This article provides an analysis of how military history museums in Germany, Britain, Belgium, Poland, and the United States exhibit and contextualize weapon technologies that were developed in the two world wars. The article focuses on technologies (gas warfare, the atomic bomb, tanks, and the V2 long-range rocket) that are directly connected to military success and innovation but also relate to dehumanization and destruction. By employing the analytical concepts of experientiality and of antagonistic, cosmopolitan, and entangled memory, this article demonstrates how museums can create open or closed narratives, steer the visitor toward particular interpretations, enhance or deconstruct the authentic aura of technological artifacts, and stage the symbolic potential of technologies. In addition, it shows how museums can educate visitors and allow them to experience the ambiguities, controversies, and complexities of these technologies.
Remembering Second World War Technologies in Rural East Germany from 1984 to 1992
Given Peenemünde’s ambivalent military and technological history, from rocket development during the Nazi period to East German naval and air bases during the Cold War, its musealization was considered both a chance and challenge during the region’s deindustrialization in the 1990s. Local residents’ support of veteran engineers promoting an apologetic view of Nazi rocketry was met with bewilderment. However, a space park project and anniversary event were spearheaded by government and industry representatives, turning a regional affair into an international controversy. The article analyzes the function of memory work and the remembrance of technological progress in rural northeastern Germany before and after German reunification. Based on archival sources and interviews with former officers and museum advocates, it traces the Peenemünde museum project through a history of ideological and biographical caesurae, enthusiasm, political promises, and socioeconomic despair.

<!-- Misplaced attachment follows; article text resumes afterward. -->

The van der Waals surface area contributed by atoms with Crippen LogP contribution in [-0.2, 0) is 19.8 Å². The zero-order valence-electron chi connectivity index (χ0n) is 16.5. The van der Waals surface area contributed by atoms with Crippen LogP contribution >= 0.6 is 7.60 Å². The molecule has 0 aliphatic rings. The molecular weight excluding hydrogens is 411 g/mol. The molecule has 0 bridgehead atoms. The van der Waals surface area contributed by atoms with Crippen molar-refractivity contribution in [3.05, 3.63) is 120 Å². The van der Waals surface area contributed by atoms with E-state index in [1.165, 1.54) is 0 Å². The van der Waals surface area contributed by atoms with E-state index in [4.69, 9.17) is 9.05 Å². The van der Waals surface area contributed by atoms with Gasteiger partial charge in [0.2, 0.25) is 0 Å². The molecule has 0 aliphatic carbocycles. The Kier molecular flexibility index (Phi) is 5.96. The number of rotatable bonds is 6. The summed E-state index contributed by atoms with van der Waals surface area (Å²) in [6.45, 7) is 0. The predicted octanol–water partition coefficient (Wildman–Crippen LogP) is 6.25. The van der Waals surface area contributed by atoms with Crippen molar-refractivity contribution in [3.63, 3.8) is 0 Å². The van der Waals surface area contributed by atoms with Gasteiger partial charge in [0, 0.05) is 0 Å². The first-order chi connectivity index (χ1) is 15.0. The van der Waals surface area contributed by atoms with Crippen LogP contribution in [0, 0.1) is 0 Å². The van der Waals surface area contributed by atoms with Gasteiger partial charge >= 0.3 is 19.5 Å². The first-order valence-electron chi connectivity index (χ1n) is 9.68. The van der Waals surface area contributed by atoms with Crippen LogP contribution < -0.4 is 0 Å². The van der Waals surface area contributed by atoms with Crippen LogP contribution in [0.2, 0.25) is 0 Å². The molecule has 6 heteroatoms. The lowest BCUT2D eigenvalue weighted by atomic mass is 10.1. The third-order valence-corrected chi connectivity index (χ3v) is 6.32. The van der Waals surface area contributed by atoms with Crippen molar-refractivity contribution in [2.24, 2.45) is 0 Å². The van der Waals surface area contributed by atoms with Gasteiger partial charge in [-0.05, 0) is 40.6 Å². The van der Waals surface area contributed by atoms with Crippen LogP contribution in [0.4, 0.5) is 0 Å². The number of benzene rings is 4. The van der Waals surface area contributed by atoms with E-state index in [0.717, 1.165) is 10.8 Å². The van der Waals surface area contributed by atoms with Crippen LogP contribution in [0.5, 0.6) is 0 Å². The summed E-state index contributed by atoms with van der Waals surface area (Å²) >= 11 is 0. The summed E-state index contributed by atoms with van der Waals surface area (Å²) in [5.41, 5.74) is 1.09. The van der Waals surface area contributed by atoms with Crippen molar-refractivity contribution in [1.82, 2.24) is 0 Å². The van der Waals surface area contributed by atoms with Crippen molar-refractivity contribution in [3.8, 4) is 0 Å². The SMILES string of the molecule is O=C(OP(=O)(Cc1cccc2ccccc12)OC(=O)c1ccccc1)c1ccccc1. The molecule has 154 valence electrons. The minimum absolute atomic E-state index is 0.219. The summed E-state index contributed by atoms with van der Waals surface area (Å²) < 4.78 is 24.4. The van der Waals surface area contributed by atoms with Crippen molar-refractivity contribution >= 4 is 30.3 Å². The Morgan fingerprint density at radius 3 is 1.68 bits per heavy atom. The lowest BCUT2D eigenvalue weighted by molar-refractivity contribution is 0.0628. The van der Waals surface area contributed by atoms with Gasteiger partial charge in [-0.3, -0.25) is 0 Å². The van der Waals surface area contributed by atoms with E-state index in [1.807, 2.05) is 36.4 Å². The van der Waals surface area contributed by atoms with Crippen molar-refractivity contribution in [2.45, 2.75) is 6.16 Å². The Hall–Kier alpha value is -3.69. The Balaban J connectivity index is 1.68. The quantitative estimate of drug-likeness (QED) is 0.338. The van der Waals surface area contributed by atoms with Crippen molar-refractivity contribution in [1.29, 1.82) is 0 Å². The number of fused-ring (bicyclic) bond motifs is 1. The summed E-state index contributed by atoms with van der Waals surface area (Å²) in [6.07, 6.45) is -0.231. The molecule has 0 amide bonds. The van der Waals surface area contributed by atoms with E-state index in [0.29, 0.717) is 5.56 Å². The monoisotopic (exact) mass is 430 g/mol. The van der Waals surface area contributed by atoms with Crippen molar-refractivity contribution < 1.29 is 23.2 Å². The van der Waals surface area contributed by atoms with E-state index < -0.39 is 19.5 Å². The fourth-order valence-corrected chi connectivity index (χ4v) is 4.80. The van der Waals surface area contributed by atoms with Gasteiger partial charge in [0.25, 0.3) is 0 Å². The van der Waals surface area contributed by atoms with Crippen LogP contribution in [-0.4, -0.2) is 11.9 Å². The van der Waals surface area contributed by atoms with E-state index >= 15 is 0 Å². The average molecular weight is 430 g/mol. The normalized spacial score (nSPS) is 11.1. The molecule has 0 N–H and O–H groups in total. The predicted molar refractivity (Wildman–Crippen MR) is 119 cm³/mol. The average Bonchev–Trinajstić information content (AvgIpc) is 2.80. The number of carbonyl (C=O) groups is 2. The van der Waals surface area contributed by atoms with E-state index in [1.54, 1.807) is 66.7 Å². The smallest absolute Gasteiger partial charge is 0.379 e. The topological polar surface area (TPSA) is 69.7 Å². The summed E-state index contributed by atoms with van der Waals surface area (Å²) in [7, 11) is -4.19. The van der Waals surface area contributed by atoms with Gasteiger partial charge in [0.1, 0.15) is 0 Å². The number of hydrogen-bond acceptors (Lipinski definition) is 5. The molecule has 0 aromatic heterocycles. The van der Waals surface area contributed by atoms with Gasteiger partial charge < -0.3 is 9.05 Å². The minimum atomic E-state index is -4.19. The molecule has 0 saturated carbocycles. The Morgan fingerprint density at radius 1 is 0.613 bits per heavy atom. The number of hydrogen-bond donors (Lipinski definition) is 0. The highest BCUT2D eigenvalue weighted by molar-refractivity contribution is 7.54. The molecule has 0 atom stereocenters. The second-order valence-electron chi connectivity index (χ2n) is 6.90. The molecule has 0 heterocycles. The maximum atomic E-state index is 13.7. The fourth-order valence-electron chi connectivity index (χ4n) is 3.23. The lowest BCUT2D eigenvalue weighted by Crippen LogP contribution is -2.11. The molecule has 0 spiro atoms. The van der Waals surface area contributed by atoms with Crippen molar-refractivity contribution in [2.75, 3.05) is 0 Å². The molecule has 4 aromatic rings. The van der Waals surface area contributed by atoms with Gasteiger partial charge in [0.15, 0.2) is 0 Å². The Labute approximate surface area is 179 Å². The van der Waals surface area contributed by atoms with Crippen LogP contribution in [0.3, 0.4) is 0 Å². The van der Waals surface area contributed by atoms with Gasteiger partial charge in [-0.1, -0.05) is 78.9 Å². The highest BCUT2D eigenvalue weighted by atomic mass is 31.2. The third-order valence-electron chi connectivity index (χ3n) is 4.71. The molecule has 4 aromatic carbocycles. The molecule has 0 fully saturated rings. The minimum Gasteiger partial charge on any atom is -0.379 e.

The Uganda Railway and Memory Work in Kenya
This article is concerned with the memory of the Uganda Railway in Kenya. Built during the heyday of British imperialism at the end of the nineteenth century, the colonial railway has been a highly contested infrastructure. Drawing on museum exhibitions, public speeches, and publications, the article argues that the main narrative of the railway line as a tool of oppression began to change when the railway infrastructure gradually deteriorated in the mid-twentieth century. I show how three distinct groups (white expatriates, Kenyan-Asians, and Kenya’s political elite) were involved in creating a new public memory that popularized the Uganda Railway as a cornerstone of the postcolonial nation. Their uncoordinated but simultaneous efforts toward a new reading of the past all aimed, albeit for different reasons, at reimagining the nation. The article thus shows mechanisms of coming to terms with the colonial past in a postcolonial nation.